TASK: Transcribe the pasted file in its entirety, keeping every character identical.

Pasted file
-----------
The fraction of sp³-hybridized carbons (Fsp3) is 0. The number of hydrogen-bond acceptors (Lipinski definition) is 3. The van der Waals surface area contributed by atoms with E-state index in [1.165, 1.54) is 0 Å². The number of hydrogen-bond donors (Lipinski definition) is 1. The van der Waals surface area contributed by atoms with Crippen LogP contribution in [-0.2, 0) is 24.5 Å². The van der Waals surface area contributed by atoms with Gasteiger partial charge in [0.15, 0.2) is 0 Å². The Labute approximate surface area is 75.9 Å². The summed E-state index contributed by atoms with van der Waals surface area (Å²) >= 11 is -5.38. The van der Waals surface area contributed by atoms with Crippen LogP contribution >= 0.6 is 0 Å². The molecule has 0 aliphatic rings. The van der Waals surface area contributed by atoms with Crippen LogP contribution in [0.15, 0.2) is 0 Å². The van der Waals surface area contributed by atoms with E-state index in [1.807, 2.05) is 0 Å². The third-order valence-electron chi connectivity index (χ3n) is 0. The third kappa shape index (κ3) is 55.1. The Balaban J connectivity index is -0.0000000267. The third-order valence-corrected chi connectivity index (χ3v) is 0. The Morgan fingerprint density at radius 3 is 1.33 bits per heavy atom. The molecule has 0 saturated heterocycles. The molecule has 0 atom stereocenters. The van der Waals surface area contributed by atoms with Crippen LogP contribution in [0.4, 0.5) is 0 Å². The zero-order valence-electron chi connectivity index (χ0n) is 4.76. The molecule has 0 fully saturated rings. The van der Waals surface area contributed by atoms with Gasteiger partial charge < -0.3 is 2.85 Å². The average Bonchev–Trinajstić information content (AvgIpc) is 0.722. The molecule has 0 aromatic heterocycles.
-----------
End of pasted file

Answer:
The fraction of sp³-hybridized carbons (Fsp3) is 0. The number of hydrogen-bond acceptors (Lipinski definition) is 3. The van der Waals surface area contributed by atoms with E-state index in [1.165, 1.54) is 0 Å². The number of hydrogen-bond donors (Lipinski definition) is 1. The van der Waals surface area contributed by atoms with Crippen LogP contribution in [-0.2, 0) is 24.5 Å². The van der Waals surface area contributed by atoms with Gasteiger partial charge in [0.15, 0.2) is 0 Å². The Labute approximate surface area is 75.9 Å². The summed E-state index contributed by atoms with van der Waals surface area (Å²) >= 11 is -5.38. The van der Waals surface area contributed by atoms with Crippen LogP contribution >= 0.6 is 0 Å². The molecule has 0 aliphatic rings. The van der Waals surface area contributed by atoms with Crippen LogP contribution in [0.15, 0.2) is 0 Å². The van der Waals surface area contributed by atoms with E-state index in [1.807, 2.05) is 0 Å². The third-order valence-electron chi connectivity index (χ3n) is 0. The third kappa shape index (κ3) is 55.1. The Balaban J connectivity index is -0.0000000267. The third-order valence-corrected chi connectivity index (χ3v) is 0. The Morgan fingerprint density at radius 3 is 1.33 bits per heavy atom. The molecule has 0 saturated heterocycles. The molecule has 0 atom stereocenters. The van der Waals surface area contributed by atoms with Crippen LogP contribution in [0.4, 0.5) is 0 Å². The zero-order valence-electron chi connectivity index (χ0n) is 4.76. The molecule has 0 fully saturated rings. The van der Waals surface area contributed by atoms with Gasteiger partial charge < -0.3 is 2.85 Å². The average Bonchev–Trinajstić information content (AvgIpc) is 0.722. The molecule has 0 aromatic heterocycles.